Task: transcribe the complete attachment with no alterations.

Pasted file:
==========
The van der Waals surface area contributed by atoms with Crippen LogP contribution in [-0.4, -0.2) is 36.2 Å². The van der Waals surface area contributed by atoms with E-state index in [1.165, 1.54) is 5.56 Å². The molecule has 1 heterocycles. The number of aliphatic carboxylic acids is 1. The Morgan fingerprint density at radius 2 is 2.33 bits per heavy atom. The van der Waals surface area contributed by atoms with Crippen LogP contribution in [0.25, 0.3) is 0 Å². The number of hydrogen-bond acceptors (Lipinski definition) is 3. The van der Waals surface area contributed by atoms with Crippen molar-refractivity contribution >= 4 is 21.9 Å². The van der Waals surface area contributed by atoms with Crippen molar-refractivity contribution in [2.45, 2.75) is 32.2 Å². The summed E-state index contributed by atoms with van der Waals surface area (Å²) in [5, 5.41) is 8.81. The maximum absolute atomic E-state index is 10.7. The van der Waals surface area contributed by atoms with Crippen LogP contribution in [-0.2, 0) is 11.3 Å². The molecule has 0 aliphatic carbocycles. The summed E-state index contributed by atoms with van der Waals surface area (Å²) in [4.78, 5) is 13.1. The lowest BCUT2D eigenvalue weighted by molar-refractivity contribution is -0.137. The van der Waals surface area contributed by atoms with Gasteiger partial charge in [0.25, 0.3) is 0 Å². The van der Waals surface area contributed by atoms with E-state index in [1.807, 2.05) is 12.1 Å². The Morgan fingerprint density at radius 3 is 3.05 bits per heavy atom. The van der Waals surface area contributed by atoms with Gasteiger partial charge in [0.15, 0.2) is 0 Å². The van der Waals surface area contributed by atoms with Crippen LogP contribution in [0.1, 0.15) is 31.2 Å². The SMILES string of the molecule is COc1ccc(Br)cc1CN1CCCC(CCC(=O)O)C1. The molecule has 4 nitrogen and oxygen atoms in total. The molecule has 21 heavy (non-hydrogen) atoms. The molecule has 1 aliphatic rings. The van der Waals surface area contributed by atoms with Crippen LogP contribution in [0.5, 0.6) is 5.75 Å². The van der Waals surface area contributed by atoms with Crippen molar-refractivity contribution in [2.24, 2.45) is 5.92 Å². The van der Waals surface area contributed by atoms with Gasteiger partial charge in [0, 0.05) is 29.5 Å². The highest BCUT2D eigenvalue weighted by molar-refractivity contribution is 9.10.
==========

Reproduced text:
The van der Waals surface area contributed by atoms with Crippen LogP contribution in [-0.4, -0.2) is 36.2 Å². The van der Waals surface area contributed by atoms with E-state index in [1.165, 1.54) is 5.56 Å². The molecule has 1 heterocycles. The number of aliphatic carboxylic acids is 1. The Morgan fingerprint density at radius 2 is 2.33 bits per heavy atom. The van der Waals surface area contributed by atoms with Crippen LogP contribution in [0.25, 0.3) is 0 Å². The number of hydrogen-bond acceptors (Lipinski definition) is 3. The van der Waals surface area contributed by atoms with Crippen molar-refractivity contribution >= 4 is 21.9 Å². The van der Waals surface area contributed by atoms with Crippen molar-refractivity contribution in [2.45, 2.75) is 32.2 Å². The summed E-state index contributed by atoms with van der Waals surface area (Å²) in [5, 5.41) is 8.81. The maximum absolute atomic E-state index is 10.7. The van der Waals surface area contributed by atoms with Crippen LogP contribution in [-0.2, 0) is 11.3 Å². The molecule has 0 aliphatic carbocycles. The summed E-state index contributed by atoms with van der Waals surface area (Å²) in [4.78, 5) is 13.1. The lowest BCUT2D eigenvalue weighted by molar-refractivity contribution is -0.137. The van der Waals surface area contributed by atoms with Gasteiger partial charge in [0.25, 0.3) is 0 Å². The van der Waals surface area contributed by atoms with E-state index in [1.807, 2.05) is 12.1 Å². The Morgan fingerprint density at radius 3 is 3.05 bits per heavy atom. The van der Waals surface area contributed by atoms with Gasteiger partial charge in [0.15, 0.2) is 0 Å². The van der Waals surface area contributed by atoms with Crippen LogP contribution in [0.1, 0.15) is 31.2 Å². The SMILES string of the molecule is COc1ccc(Br)cc1CN1CCCC(CCC(=O)O)C1. The molecule has 4 nitrogen and oxygen atoms in total. The molecule has 21 heavy (non-hydrogen) atoms. The molecule has 1 aliphatic rings. The van der Waals surface area contributed by atoms with Crippen LogP contribution in [0.5, 0.6) is 5.75 Å². The van der Waals surface area contributed by atoms with Crippen molar-refractivity contribution in [2.24, 2.45) is 5.92 Å². The van der Waals surface area contributed by atoms with Gasteiger partial charge in [0, 0.05) is 29.5 Å². The highest BCUT2D eigenvalue weighted by molar-refractivity contribution is 9.10.